The Power of Guilt and Imperfection

My dog recently died.  His name was Johnny.  He was the best dog in the entire world and I loved him very much.  He was only three years old when he died.  I could have prevented his death, but I did not.  Instead I did not watch him carefully.  I simply did not pay attention and he managed to sneak into my car.  Outside temperatures were in the 90s Fahrenheit.  I shut the door and left my beloved dog behind in hell.  Only a few hours later I found him dead.  He looked like he slept peacefully, but his body was hot.  He died of heatstroke in the car, alone, waiting for me to take him for a drive.

The Power of Guilt and Imperfection

This is a story of guilt, imperfection and deep pain.  Why do these stories have to happen?  I asked myself the question many times.  The animal lover kills an animal, the caring mom forgets her child in the car, the loving owner drives over the cat in the driveway.  “These are accidents”, someone told me.  “These are excusable mishaps that can happen to every imperfect human.”  But why did this have to happen to me?  I am a capable woman, well organized and in charge of so many things.  Nothing seems to be too much and I love to carry responsibility, especially for the ones that I love so deeply.  Many women can probably relate to my story.  We multi-task, we take on any responsibility that needs to be taken care of, and we even believe we can handle everything well,

Women know that they are needed and they do not want to disappoint anybody.  They want to give their best, all the time and at any price.  They love to be in the role of “we can’t do without you” and they soak up the appreciation and respect accorded them.  It is a wonderful gift to give.  But what happens when things go wrong?  What happens when the outcome of a project or a relationship turns into a disaster or just a disappointment?  Women tend to be very tough on themselves and they hardly forgive themselves for failures or mishaps.  Accidents seem to be unacceptable.  We cannot accept that something went wrong, and when it goes wrong we want to get punished – either by others or by ourselves.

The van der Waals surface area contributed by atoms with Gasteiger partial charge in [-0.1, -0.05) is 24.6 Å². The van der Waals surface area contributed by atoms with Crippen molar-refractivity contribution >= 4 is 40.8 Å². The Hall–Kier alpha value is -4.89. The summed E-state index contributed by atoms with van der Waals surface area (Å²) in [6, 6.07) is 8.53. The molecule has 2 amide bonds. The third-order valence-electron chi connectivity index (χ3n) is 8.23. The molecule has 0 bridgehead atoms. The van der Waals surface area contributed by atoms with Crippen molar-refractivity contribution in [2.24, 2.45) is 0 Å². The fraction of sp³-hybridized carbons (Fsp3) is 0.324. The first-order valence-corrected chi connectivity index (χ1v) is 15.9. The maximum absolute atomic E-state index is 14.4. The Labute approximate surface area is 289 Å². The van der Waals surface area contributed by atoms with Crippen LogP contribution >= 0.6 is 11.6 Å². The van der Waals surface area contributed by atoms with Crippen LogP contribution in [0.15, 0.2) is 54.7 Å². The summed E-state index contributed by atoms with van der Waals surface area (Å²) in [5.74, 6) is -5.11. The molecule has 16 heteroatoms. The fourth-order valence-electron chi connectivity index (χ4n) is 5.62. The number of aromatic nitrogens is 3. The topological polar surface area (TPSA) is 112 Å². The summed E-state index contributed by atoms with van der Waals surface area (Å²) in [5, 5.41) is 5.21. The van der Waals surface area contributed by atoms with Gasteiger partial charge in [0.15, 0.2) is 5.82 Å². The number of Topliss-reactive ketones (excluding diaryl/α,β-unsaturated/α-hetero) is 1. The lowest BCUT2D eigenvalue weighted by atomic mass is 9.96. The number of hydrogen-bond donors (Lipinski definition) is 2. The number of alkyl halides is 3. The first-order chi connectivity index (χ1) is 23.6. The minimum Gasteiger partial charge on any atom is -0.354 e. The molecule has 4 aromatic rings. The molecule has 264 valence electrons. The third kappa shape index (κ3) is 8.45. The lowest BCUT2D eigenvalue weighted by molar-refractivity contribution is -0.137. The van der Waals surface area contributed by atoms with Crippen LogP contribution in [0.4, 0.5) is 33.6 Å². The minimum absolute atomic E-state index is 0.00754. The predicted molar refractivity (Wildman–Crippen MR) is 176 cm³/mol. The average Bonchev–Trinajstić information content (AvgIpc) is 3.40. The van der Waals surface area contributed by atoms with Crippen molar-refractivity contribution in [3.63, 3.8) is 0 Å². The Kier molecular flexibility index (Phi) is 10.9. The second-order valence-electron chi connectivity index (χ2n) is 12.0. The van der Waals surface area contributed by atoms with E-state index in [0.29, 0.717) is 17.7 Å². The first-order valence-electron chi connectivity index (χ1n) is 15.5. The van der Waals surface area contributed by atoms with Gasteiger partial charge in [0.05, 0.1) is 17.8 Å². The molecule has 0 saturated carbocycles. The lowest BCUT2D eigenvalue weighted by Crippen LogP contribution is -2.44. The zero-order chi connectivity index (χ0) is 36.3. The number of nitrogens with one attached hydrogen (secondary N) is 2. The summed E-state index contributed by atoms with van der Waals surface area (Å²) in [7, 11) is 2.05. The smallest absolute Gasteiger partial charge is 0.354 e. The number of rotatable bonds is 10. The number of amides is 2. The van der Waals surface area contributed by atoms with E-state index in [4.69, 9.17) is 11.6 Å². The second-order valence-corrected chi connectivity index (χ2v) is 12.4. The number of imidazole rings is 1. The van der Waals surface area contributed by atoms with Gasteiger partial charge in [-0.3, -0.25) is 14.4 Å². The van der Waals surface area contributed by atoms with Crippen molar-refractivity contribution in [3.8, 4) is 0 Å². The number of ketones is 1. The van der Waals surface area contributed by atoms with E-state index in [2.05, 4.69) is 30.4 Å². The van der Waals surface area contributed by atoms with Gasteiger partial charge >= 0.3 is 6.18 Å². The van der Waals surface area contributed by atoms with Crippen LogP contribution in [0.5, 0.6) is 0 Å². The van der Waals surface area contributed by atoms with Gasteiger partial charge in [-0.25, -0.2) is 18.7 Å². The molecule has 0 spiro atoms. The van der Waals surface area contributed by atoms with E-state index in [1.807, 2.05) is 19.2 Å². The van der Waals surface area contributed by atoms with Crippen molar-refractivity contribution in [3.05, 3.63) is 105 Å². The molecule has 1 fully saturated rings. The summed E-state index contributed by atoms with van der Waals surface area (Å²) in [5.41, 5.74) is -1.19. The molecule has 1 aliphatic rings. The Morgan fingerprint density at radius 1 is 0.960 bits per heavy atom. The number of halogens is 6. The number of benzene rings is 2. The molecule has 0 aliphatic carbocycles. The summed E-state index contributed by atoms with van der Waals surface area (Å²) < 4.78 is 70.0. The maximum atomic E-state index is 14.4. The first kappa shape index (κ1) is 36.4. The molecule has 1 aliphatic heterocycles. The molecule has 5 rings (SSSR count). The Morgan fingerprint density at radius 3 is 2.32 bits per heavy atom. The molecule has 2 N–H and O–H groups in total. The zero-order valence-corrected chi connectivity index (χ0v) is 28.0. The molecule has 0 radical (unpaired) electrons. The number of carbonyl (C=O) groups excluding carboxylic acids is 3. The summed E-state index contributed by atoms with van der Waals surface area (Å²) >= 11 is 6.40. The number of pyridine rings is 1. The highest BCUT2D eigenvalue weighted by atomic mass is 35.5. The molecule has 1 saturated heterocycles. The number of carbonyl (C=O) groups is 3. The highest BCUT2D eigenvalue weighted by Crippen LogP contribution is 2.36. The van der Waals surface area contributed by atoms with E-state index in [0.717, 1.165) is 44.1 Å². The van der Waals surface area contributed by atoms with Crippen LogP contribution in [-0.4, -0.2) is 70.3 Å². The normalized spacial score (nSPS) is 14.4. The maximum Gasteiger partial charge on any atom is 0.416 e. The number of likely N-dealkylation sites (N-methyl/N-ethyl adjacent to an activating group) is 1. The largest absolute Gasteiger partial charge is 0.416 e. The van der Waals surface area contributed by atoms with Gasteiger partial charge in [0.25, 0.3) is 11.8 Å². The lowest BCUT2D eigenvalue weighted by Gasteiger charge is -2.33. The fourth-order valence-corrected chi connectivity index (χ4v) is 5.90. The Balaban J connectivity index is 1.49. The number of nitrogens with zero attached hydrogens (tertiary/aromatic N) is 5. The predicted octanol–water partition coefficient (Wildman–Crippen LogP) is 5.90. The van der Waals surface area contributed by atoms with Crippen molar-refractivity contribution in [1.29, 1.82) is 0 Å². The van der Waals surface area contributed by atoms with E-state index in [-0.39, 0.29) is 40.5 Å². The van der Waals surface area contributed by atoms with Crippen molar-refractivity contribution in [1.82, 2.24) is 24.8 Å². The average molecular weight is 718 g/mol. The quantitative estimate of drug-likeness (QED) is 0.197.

With all those insights, I am wondering how women can follow their call for leadership and responsibility, but at the same time learn to be less hard on themselves when things go wrong.  My take on this is:  Follow your call in life, but expect that “accidents” may happen with a more or less severe outcome.  Of course, try to avoid making mistakes, but when they happen, you will pay for it.  Your pain is your punishment and it is a good thing to lie down and lick the wounds.  Take your time for sorrow and reflection but at some point you must get up again and follow your call:

Be a woman and act like one.

I am trying to follow my own advice.  I am mourning the loss of Johnny, every day, every minute.  Nevertheless I know that I want to move on.  I will take on another responsibility, because that is what I love, but I have learned from my mistakes and I will try to do better the next time.  I got a new puppy.  His name is Rocky and he will fill the gap Johnny left as well as he can.  I will help him to succeed, I will take care of him and I will slowly forgive myself for simply being “imperfect”.

If you want to find encouragement and empowerment, I invite you to read my other blog posts. Be a woman and act like one.

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Reprinted from “Hertha Wolff-Arend | Be a Woman and Act Like One” a blog  written by Hertha Wolff-Arend.  Subscribe at and receive Blog updates by email.

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About Hertha Wolff-Arend